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Even the 12-inch snowstorm Wednesday night hasn’t stopped local panhandlers from coming to Penn to solicit students at 2 a.m.

The same day, a local Philadelphia woman named Joyce Bradshaw was busy making her usual spare-me-a-dollar rounds at McDonald’s on 40th and Walnut streets.

Bradshaw, a wiry figure holding her pants above the sludge, was braving the cold to solicit bills to “buy a chicken at the market” for dinner.

“They’re nice here,” said Bradshaw, who was watching the 2 a.m. crowd line up inside for a late-night snack. “They just nice children.”

Bradshaw, a former employee of the McDonald’s, explained she was fired five years ago for “cussing a customer out” but still comes to pocket a few bills before getting on the last train to Southwest Philadelphia.

The total for the night was $3, and she was back at Penn by morning the next day.

Solicitations at Penn still take place even with the newly instated “Code Blue,” a citywide measure put into effect on Jan. 6 to bring homeless individuals to shelters in sub-20 degree Fahrenheit weather.

A few University City solicitors, such as Bradshaw, have opted out of available shelter beds, saying the shelter is “too dirty,” and that they prefer the street instead. Fresh Grocer and McDonald’s, with their casual dining, are popular destinations for loiterers on Penn’s campus.

“Usually we get three to five homeless people a night,” McDonald’s Store Manager Damian Tull said. “If we see they’re not buying anything, we let them sit for 30 minutes,” even though there is a “No Loitering” sign.

However, students and West Philadelphia residents who have been solicited during lunch hour at fast-food chains, or outside coffee shops in the morning, said they don’t mind the panhandling.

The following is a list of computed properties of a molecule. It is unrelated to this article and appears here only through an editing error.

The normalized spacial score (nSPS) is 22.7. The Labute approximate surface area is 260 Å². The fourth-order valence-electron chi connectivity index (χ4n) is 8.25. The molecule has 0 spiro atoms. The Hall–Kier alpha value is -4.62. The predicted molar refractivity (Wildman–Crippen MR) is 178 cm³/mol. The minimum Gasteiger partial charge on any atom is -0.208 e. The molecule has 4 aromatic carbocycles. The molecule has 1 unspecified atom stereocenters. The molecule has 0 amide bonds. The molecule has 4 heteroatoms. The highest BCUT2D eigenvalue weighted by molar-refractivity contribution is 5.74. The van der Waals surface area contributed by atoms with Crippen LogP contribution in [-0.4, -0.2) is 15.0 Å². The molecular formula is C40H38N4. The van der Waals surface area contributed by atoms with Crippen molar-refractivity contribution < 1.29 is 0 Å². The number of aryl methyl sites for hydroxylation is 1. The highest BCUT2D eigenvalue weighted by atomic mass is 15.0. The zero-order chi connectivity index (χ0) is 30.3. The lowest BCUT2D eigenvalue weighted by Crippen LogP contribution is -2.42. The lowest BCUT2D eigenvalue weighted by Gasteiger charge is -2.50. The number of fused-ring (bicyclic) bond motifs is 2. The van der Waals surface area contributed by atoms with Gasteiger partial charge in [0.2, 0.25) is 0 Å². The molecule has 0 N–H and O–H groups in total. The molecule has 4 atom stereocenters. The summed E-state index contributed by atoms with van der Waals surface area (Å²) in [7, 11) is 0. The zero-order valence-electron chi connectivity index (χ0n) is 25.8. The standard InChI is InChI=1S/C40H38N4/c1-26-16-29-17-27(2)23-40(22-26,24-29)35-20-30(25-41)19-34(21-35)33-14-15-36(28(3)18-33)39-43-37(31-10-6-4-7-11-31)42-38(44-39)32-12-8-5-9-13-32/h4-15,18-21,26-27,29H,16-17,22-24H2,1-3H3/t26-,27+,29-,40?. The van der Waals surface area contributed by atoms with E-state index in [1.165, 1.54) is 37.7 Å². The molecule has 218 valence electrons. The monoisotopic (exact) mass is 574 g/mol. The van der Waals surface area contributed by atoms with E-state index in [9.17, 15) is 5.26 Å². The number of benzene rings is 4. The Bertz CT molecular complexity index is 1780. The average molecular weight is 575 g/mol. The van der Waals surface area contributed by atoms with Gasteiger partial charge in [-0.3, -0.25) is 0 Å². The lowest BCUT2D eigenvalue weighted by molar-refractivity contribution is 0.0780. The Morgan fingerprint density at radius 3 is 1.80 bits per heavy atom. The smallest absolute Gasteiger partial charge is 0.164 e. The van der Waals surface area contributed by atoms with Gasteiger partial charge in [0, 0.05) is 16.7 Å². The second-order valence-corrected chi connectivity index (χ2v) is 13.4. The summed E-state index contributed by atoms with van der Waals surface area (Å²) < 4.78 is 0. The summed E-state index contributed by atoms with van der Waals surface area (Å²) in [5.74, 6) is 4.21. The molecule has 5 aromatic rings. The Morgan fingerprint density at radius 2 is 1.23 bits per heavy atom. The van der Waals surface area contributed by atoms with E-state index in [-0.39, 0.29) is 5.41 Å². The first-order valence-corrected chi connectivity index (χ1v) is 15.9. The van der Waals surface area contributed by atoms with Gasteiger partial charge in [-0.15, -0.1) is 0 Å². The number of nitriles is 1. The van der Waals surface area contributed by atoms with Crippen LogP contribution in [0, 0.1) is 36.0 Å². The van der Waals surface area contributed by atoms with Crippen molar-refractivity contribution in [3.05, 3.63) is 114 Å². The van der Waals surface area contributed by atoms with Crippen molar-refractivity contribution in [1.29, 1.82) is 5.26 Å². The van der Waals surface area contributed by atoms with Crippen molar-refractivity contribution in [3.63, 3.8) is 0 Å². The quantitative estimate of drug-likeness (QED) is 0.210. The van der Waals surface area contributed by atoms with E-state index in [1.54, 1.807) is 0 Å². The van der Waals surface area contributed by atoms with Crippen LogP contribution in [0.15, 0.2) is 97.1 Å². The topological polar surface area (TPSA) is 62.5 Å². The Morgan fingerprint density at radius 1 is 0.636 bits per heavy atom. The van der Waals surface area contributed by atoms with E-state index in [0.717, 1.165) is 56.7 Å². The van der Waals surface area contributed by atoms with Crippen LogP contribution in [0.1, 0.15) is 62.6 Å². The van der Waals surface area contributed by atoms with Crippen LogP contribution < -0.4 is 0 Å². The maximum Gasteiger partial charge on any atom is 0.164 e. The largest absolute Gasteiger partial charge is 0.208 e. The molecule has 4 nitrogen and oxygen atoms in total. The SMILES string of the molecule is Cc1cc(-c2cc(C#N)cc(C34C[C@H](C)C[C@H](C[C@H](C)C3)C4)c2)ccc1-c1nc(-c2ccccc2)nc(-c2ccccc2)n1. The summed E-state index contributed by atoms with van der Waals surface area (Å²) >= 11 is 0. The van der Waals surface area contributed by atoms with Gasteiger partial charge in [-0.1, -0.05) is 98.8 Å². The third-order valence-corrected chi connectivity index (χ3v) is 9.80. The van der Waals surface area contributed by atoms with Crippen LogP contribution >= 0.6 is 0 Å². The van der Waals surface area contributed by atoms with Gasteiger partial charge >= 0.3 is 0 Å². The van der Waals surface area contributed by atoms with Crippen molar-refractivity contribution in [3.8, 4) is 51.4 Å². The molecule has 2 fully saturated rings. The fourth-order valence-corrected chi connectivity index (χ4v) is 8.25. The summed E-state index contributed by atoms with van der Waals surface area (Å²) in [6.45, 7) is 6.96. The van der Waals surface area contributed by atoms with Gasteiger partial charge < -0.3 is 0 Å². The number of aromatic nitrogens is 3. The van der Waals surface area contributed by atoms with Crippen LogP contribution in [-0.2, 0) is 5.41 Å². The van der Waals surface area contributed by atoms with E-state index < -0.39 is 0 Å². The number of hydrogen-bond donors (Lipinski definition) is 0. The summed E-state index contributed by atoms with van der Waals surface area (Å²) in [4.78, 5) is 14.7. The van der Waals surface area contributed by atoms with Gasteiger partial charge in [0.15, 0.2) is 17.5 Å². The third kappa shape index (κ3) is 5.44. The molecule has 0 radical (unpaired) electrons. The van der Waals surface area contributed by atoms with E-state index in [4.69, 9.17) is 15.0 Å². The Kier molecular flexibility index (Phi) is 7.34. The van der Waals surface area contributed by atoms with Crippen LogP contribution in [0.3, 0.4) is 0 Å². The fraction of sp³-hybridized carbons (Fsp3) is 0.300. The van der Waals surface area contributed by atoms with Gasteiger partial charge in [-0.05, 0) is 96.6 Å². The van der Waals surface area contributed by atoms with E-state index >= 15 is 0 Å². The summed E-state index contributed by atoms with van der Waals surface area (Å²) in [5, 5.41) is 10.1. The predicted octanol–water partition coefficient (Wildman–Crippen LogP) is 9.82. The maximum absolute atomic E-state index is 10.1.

College freshman Rachel Marcus, for one, considers solicitations part of an urban education.

“I’m used to it,” Marcus said. “I’m from Manhattan.”

“I feel if you come from a city, it shouldn’t scare you,” she added.

Engineering senior Abhi Hendi and 2010 College graduate Jon Pinkerton choose to ignore campus solicitors. “I don’t fault them for asking,” said Pinkerton, a current employee at the Children’s Hospital of Philadelphia.

“Those not used to homeless solicitations just shouldn’t come to Penn,” Hendi said.

In the winter, retail shops expect homeless individuals to take cover indoors at some campus hotspots, including the second floor of Fresh Grocer and coffee shops along 40th Street.

Metropolitan Bakery, located at 4013 Walnut St., deals infrequently with homeless people during restaurant hours, with the exception of a Vietnam veteran named Gilbert, according to baristas.

“Well, he’s not exactly homeless,” Aubrey Richter, a barista, said of the West Philadelphia resident. “But he hangs out here most of the time.”

Gilbert gets to Metropolitan Bakery before the store opens at 7 a.m. “He keeps a tab with us that he pays every month,” she said.

“As long as customers have seats, we don’t mind,” Richter added. “He’s a little funny. He was shot in the head in Vietnam.”

Fresh Grocer assistant manager Tammy Furber used “Code Blue” earlier this week after finding a homeless frequenter sleeping on the second floor with seven-degree weather outside.

“A police car came to take her,” Furber said. “She looked a bit confused when she woke up.”

“They had to wait as she got on all her winter clothes,” Furber added. “It took her an hour to go from upstairs to a police car.”

According to Furber, the woman was in the shelter home for a couple days, then appeared at Fresh Grocer again.

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